* * *

Only when the others have told their stories does Maria tell hers. She starts by describing the day. She talks about its warmth and that she wore a sundress. She talks about the jars of canned fruit that her mother had prepared, how they glistened when they were set on the table. She adds that her mother told her to stay away from the pot, that it was too heavy to lift onto the table.

She talks about the fun Natalia and she had that morning, how they laughed and played and how delighted they were in their disobedience as they called their mother, all morning, just for fun. Then she adds that she does not actually remember falling into the pot, but that she does remember calling out for help. She describes the commotion, the panic around her, but repeats that she felt no pain. She adds that she tried to comfort her mother during their drive to the hospital.

Then she recounts arriving at the hospital and how she expected everyone to be dressed in white, but that they were all in green. She says that the only things that she remembers from the first weeks in the hospital is her mother’s blood flowing into her in the emergency room, how warm it felt, and then the repeated elevator rides—going up and down and up and down, and rolling along the corridors while lying on a bed. She describes how the doctors examined her and looked at her skin and talked about cutting skin from one place and attaching it to another. She always adds that they talked to each other as if she were not there.

When she was feeling better, Maria says that she was placed in the infant ward—infants who cried all day—and how angry she became because she was not an infant. She was three years old. She describes the constant noise of the bottles, being brought in and out, day and night, and the revolting smell of the diapers all around her and that she could not sleep there. She adds how long and hot the afternoons were in the hospital and how lonely she felt, alone in that ward and how she cried, silently, every afternoon until she fell asleep.

Maria tells us that at first she pleaded with the nurses to move her, but that they did not or would not understand her. “They shouted at me to be quiet.” She states that she also asked her mother, again and again, to move her to another place—away from the infants—but that her mother did nothing about it. My baba says that Maria is making this part up.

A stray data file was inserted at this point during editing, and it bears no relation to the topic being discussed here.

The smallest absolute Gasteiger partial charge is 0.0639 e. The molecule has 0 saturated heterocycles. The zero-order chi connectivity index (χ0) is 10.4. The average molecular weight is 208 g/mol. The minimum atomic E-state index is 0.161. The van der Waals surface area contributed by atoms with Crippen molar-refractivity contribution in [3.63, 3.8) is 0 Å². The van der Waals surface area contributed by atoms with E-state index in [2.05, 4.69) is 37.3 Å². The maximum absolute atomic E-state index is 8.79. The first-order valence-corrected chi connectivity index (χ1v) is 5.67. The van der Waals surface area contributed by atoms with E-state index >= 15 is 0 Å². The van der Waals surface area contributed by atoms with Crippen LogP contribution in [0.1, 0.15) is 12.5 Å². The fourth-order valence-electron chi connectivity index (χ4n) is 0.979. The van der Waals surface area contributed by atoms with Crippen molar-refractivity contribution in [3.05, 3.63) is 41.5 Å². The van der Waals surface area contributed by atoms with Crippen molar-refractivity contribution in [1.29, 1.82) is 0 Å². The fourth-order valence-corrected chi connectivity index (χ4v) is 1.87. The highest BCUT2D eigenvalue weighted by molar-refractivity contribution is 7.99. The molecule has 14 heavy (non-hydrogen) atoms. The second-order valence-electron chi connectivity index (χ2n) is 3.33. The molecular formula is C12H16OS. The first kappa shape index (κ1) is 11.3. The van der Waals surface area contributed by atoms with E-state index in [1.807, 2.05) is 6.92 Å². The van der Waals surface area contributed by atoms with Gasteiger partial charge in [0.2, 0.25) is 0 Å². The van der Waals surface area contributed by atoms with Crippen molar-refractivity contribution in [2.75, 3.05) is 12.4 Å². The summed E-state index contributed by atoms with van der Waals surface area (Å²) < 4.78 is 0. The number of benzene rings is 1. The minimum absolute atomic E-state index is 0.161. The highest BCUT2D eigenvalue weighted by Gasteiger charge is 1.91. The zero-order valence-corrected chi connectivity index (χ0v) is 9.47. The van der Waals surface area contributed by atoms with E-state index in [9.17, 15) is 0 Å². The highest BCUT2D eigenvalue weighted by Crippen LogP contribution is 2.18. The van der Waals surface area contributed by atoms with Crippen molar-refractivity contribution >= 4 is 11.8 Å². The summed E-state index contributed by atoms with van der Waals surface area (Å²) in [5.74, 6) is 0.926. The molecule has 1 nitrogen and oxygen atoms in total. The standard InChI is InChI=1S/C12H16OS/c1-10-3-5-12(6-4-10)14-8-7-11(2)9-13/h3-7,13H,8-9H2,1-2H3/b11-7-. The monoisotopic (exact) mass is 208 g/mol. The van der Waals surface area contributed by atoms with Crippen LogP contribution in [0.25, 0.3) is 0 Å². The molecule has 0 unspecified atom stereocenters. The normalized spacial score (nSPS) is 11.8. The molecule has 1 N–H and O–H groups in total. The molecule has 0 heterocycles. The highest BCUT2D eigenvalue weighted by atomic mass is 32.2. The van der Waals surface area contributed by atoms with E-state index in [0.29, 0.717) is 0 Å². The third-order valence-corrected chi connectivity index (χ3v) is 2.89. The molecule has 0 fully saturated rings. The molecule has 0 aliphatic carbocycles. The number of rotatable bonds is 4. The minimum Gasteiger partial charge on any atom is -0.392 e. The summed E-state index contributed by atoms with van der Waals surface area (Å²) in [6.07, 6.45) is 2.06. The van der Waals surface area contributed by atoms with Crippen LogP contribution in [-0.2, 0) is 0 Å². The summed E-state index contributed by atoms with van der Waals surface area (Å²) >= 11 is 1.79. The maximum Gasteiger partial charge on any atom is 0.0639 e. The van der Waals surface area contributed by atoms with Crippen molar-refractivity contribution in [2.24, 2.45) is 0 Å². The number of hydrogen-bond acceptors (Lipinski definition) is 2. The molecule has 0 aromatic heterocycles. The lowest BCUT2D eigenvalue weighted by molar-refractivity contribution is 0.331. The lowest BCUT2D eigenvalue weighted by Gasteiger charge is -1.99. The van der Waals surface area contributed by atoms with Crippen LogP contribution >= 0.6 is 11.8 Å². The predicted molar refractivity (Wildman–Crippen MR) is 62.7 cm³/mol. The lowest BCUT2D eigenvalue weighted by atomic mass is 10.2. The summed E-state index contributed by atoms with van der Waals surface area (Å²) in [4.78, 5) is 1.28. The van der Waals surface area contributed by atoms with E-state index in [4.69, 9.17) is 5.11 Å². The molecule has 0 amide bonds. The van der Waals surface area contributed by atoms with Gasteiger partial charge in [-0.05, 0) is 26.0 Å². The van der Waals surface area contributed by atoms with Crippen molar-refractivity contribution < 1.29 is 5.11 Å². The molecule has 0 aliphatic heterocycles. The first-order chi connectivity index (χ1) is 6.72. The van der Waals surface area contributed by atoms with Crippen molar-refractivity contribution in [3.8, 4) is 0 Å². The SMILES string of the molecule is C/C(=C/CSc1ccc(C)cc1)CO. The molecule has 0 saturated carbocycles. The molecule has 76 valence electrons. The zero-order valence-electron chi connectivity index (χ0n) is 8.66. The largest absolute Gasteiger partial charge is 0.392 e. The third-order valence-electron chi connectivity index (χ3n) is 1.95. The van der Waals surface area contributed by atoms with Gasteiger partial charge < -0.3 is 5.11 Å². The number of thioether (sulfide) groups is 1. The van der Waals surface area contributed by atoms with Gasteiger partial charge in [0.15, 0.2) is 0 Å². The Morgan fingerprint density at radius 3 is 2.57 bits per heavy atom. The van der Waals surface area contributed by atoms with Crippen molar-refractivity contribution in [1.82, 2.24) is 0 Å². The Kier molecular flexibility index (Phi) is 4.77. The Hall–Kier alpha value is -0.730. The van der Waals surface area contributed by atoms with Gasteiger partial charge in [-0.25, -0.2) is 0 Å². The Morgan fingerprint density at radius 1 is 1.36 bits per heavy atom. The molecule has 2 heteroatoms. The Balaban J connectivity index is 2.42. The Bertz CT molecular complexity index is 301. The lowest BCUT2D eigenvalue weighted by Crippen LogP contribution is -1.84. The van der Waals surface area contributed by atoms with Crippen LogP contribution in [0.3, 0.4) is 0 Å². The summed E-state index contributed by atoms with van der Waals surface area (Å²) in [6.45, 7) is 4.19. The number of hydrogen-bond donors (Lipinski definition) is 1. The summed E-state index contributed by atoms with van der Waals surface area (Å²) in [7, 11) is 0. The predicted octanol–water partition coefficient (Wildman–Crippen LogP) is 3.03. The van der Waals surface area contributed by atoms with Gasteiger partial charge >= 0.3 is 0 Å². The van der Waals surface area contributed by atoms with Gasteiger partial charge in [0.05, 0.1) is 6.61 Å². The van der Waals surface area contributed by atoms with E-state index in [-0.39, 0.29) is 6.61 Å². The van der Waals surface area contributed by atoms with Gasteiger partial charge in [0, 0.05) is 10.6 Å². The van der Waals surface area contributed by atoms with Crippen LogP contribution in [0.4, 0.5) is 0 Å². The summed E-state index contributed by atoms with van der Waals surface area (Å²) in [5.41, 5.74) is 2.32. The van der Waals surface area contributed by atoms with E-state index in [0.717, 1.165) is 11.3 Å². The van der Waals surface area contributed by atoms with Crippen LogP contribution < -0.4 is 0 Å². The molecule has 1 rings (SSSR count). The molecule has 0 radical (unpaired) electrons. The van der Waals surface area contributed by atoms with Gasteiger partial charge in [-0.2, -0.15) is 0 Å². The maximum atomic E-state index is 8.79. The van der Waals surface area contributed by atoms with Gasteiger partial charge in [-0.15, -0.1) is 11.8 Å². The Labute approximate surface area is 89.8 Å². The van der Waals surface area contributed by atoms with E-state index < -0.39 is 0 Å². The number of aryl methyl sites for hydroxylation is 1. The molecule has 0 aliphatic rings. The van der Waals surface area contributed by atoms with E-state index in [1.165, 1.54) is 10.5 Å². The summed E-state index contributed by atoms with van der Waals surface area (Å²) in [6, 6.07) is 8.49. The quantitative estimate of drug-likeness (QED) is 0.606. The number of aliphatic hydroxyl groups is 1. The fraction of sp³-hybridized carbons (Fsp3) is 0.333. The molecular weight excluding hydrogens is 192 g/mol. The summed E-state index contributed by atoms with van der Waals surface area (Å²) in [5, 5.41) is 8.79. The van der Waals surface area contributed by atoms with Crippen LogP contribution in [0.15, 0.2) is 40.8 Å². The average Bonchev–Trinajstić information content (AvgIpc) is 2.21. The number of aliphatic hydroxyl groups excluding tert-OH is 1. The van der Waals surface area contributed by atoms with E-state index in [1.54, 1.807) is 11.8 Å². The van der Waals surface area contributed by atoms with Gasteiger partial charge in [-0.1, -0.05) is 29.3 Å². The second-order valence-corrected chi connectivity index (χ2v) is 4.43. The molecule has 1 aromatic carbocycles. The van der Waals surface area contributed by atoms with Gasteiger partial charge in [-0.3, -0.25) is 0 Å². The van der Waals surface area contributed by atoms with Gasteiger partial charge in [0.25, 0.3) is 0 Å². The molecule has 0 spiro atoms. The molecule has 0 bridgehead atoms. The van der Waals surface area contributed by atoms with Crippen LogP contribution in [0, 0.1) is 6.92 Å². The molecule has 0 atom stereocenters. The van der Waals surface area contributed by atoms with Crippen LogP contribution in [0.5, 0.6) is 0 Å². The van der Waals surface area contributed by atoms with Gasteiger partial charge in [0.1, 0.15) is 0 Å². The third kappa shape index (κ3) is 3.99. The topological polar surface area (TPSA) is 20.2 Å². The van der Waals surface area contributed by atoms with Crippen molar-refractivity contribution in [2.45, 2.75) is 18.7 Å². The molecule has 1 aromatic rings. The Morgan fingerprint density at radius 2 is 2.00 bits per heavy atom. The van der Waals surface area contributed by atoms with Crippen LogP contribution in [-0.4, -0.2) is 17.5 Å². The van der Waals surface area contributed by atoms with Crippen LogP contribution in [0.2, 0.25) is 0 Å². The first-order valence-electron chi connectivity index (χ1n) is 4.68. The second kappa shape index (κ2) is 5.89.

Maria recounts the afternoon when she became hysterical with desperation and how the nurse came and yelled at her, but that she still was not understood. Maria says that it was that afternoon, after the nurse left, that she finally knew that no one could hear her and that was when she decided not to speak any more.

She tells us about the next visit of her parents and how startled they were when she did not answer them and how they called on Dr. Michalchan, the only Ukrainian-speaking doctor at the hospital, to examine her, but that she would not answer him. “I remember all of them speaking to me, all of them, but I just didn’t answer.”

Lastly, she repeats the story of her godfather’s visit and adds that he spoke directly to her and promised her a gold ring and a gold bracelet when he returned. Maria recounts her godfather’s return, and that just as he had promised he gave her a gold ring and how happy she was. She says that she waited until he was about to leave before she asked: “And where is the bracelet that you promised me?” She adds how excited they both became when she spoke and how her mother laughed her deep throaty laugh and how beautiful she looked.

Finally she describes the day she went home, how she rubbed the new dress her mother had brought her against her cheek—smooth, creamy satin. She describes how beautiful it felt, and how proud she was, riding home in it. Then Maria adds that when she came home, Natalia pushed a doll into her hands and that all her sisters stared at her as if she was from another planet.

1955; 71.9; 8.3